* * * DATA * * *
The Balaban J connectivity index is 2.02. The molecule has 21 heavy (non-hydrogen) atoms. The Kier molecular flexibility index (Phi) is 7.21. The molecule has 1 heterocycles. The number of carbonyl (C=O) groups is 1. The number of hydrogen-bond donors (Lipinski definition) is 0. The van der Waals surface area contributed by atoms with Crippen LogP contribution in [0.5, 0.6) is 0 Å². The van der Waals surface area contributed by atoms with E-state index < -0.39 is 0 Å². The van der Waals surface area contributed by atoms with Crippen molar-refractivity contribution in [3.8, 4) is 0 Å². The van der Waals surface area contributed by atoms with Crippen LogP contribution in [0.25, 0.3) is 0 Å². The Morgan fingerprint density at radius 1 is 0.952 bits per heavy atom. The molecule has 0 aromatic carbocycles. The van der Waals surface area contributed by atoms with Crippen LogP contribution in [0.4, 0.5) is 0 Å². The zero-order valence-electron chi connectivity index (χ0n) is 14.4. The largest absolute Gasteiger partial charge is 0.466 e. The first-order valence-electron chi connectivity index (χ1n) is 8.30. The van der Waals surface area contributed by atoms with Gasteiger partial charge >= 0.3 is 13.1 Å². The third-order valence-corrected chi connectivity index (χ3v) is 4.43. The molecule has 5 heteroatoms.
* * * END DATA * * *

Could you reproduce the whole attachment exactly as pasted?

The Balaban J connectivity index is 2.02. The molecule has 21 heavy (non-hydrogen) atoms. The Kier molecular flexibility index (Phi) is 7.21. The molecule has 1 heterocycles. The number of carbonyl (C=O) groups is 1. The number of hydrogen-bond donors (Lipinski definition) is 0. The van der Waals surface area contributed by atoms with Crippen LogP contribution in [0.5, 0.6) is 0 Å². The van der Waals surface area contributed by atoms with E-state index < -0.39 is 0 Å². The van der Waals surface area contributed by atoms with Crippen molar-refractivity contribution in [3.8, 4) is 0 Å². The van der Waals surface area contributed by atoms with Crippen LogP contribution in [0.25, 0.3) is 0 Å². The Morgan fingerprint density at radius 1 is 0.952 bits per heavy atom. The molecule has 0 aromatic carbocycles. The van der Waals surface area contributed by atoms with Crippen LogP contribution in [0.4, 0.5) is 0 Å². The zero-order valence-electron chi connectivity index (χ0n) is 14.4. The largest absolute Gasteiger partial charge is 0.466 e. The first-order valence-electron chi connectivity index (χ1n) is 8.30. The van der Waals surface area contributed by atoms with Gasteiger partial charge >= 0.3 is 13.1 Å². The third-order valence-corrected chi connectivity index (χ3v) is 4.43. The molecule has 5 heteroatoms.